KANSAS CITY, Mo. — A large plume of dust originating from the Sahara Desert in Africa is traveling through the middle and upper levels of the atmosphere and approaching parts of the United States.
This isn't unusual — in fact, it happens frequently during the summer months. However, this year's event seems to be enhanced with more dust in the atmosphere and strong winds that will keep the dust together, reaching the southeastern United States by Wednesday.
Dust from the Sahara Desert gets lofted into the sky and travels with the trade winds, close to the equator, east to west across the Atlantic Ocean. This is also the same location and path that tropical systems take. As of Tuesday, the dust is located over the Caribbean islands and parts of south Florida with images of a hazy sky and poor visibility.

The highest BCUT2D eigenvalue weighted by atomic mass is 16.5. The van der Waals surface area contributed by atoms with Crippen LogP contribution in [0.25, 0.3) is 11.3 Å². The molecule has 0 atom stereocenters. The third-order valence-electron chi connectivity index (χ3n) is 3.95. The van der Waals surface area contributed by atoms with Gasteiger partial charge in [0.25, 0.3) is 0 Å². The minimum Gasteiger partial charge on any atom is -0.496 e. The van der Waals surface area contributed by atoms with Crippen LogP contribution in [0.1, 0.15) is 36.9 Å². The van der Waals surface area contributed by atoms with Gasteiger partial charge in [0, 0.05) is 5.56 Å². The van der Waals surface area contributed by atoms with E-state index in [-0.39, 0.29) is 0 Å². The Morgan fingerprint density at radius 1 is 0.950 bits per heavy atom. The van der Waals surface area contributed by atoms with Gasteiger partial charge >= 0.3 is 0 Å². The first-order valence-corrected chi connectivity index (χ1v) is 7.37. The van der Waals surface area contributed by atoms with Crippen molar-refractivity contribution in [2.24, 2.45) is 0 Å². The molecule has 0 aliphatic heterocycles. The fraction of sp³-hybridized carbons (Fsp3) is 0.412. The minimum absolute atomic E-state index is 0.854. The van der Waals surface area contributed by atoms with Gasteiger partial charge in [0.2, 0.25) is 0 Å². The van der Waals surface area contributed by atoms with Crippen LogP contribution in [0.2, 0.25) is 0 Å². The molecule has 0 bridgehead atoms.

The plume of dust should hold together and travel north Friday, Saturday and Sunday, impacting conditions in Kansas City. We will see bright reds and oranges in our sunrises and sunsets, but also a more milky or hazy sky during the afternoons. The air quality will be low, affecting sensitive groups with respiratory conditions. The air quality and sky conditions should improve by Sunday in Kansas City as the dust dilutes in the atmosphere.
The good news that comes with the Saharan Dust Layer is the limiting effects of tropical storm development in the Atlantic Ocean and Gulf of Mexico due to the stronger winds aloft and dry air in place.